It's tempting to describe Bastion as merely an action RPG with a narrator. However, doing so undervalues the impact of its unique storytelling feature and neglects the sheer craftsmanship that went into its construction. From the moment I held the controller, I appreciated the elegance with which it accomplishes even the simple things--even down to a common sword swing.
Combat is the core of Bastion, around which the rest of the experience is constructed. The game's hero, "the kid," responds to the controls so fluidly that the intermediary nature of pushing "X" and moving the thumbsticks gives way to a deeper sense of being in sync with his actions. Bastion then supplies challenges players with enemies and environments that test that connection.
Bastion treats every element of its design with equal refinement. A flexible approach to character development eschews the traditional locked-in skill tree approach for one that allows easy swapping of upgrades to tailor the kid to any level and style of play. And the game's narrator feature rises far above being a simple novelty. I got completely caught up in Bastion, savored every strike with my various weapons, and felt the weight of every step in its dramatic conclusion.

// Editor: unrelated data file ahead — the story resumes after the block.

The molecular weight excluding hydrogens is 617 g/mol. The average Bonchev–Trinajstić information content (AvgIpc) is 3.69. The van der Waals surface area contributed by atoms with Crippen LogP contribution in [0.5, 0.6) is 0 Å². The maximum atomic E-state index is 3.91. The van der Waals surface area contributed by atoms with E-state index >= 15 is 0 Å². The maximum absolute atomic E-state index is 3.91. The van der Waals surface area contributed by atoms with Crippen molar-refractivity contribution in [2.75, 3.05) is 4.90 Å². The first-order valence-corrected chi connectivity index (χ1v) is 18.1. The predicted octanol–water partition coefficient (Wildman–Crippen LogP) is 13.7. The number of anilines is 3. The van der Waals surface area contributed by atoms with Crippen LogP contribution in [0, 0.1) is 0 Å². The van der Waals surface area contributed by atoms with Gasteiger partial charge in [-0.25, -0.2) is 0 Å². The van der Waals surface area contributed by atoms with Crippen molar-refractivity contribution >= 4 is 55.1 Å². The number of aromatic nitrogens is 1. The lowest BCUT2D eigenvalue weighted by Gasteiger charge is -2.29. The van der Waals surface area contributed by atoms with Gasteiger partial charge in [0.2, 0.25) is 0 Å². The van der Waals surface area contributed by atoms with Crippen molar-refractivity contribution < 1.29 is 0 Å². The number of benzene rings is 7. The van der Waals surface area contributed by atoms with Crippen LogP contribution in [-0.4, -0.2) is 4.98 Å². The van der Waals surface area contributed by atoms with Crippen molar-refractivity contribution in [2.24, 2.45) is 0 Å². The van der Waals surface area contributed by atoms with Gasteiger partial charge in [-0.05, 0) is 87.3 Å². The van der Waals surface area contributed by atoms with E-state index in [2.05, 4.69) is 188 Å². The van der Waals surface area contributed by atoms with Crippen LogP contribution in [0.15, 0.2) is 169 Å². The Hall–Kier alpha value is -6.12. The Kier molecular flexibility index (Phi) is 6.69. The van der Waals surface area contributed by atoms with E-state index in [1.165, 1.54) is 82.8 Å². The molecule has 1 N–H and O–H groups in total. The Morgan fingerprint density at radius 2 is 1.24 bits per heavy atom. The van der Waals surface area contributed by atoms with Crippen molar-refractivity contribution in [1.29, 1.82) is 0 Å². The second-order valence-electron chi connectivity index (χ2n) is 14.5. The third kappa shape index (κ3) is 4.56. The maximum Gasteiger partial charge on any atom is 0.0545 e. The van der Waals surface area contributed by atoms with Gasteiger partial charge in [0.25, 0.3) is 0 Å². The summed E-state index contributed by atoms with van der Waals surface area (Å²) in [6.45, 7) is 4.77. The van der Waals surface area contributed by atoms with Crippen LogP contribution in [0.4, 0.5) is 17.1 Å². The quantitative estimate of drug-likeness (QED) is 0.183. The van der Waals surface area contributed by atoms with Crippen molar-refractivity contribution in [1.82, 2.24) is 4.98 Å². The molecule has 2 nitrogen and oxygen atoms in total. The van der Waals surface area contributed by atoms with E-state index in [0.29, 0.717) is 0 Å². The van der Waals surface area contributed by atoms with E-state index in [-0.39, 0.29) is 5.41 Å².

BOOM video 9743
The Shacknews 2011 Game of the Year awards are based on a weighted scoring system between all staff writers and editors. Throughout the week we'll be revealing our 'Honorable Mentions,' which include the titles that did not quite make our overall 'Top Five Games of the Year.' The Shacknews 'Game of the Year 2011 Award' will be revealed on January 20.